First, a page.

New year, new headline. Well… old headline with a new yarn.
This time it’s a story from the ABC, talking about the divisive contentiousness of BYOD programs in Victorian primary schools. Technical struggles, amplified inequity, varying interpretations and expectations of what BYOD actually is, parents questioning why they need to purchase expensive devices, and general broad spectrum shine-coming-off.
Naturally, it turned up on social media in an educator’s discussion group. Naturally, stories about positive impact emerged. Naturally, the comments invoking the boogeymen of screen time and cyberbullying emerged. It occurred to me that nobody was looking at it from a whole-community perspective, and it sounded quite familiar from my PD experience in schools that have attempted to do BYOD to their community, or outsource BYOD to their students.
(Disclaimer – I’m copy-pasting from a Facebook comment thread here in an effort to capture the writing I spend time thinking about and repost it in a place more accessible to those looking to disentangle themselves from the Zuck’s tendrils.)
If the parent community’s reacting like that, chances are the school’s done a pretty bloody average job of making a case for 1:1.
Sounds to me like they rushed to it, and made it all about the device and what the device can do, not the learning itself.
I’d guess they’ve focused on those year levels that will have student-owned devices without building a fresh set of expectations on the characteristics their learners will develop from kindy.
I’d also guess it’s a bit opt-in for staff, and the mental shortcuts of received wisdoms like “kids’ll know more than us” and “screen time isn’t good for them” aren’t challenged and interrogated at a whole-school level.
I’d guess that in the learning they have planned the tech isn’t absolutely indispensable.
Lastly, it sounds like it took these parents by surprise – doesn’t point to good communication.
Further down the thread, the OP posted again to summarise what she’d taken from it – still quite stressed about endless change to the tech environment, the heavy-handedness of top-down policy, and general lack of cohesive direction. Her summary was still peppered with product names, and while she did mention pedagogy, it was wrapped up in a proprietary platform.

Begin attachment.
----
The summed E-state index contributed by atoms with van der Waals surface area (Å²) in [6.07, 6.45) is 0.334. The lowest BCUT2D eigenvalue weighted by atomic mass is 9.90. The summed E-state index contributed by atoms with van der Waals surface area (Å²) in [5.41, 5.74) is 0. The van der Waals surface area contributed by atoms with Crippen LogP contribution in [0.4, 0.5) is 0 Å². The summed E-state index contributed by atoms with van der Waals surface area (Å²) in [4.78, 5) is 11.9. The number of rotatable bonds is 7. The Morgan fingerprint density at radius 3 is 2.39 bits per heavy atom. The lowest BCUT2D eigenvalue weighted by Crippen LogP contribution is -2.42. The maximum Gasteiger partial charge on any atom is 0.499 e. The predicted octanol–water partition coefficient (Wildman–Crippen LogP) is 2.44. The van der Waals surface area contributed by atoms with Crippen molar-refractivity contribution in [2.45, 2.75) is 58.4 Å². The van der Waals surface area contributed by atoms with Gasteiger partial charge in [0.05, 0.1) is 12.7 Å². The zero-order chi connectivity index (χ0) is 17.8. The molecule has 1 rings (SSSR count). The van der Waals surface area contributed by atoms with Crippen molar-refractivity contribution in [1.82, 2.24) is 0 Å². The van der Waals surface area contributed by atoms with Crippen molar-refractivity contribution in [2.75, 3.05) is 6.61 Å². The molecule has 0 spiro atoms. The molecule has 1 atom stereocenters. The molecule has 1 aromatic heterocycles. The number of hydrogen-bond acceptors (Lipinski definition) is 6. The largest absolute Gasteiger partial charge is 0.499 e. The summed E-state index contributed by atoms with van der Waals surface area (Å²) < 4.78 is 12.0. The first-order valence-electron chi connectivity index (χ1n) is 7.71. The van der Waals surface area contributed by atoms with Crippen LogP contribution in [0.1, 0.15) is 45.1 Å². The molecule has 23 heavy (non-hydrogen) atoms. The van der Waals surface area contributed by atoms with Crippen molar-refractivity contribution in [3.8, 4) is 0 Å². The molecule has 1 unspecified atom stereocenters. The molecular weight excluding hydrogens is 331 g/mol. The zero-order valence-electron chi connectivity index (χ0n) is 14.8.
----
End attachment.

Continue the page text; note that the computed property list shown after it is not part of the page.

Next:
Still fraught with difficulties if your endgame is successful and sustainable 1:1. Fraught with difficulties because the conversation about learning is still secondary to the conversation about everything else. Here’s my response.
The problems with saggy 1:1s are ALWAYS nouns. The backbone of successful 1:1 is ALWAYS verbs.
Programs that are about MacBooks or iPads or Surfaces or GSuite or O365 or Edmodo or green screens or apps… once the novelty wears off and the same old activities are taking place made easier by the new tools, your people will get bored.
Programs that are about critical thinking and creative problem solving and multifaceted communication and managing projects in mixed environments… they’ll take longer to establish but they won’t suffer fatigue like the quick flashy ones.
It should be painful in parts for your organisation to get there – you’re shedding a lot of dearly held things, and growing new stuff.
Time (as in taking the proper time to get there organically) is absolutely crucial, but in doing that you can diminish the money question to only cases of genuine hardship.
You’re right though – if the infrastructure doesn’t work or works in a way that gets in people’s way, it’ll get back-burnered.
At the end of the day, I’m picturing two broad kinds of 1:1 environments, best summed up like this:
There are schools that are incredibly conscious of not stepping on their staff’s toes, and rally around reassurances like “we don’t have to reinvent the wheel,” or “it’s just a tool,” that end up looking like the diagram on the left. Their 1:1 program (a term I far prefer to “BYOD”) is layered on top of what’s already going on – adding to workloads, and forever being an afterthought in all bar a few classrooms, often led by people who get frustrated and move on.
Then there are the schools on the right-hand side of the diagram. They’ve recognised the disruption that personalised, connected technology has had in every other domain of society, and they’ve stepped over the notion of wheel-reinvention to ask whether the worthwhile destinations can be reached by road. Their 1:1 is everywhere, it’s embedded in their day to day processes and it’s the baseline upon which other decisions can be made.
I’ve definitely got more to talk about along the lines of the painful growth for whole schools, but that’s a story for another post. Or series of posts.
Or you know… life’s work.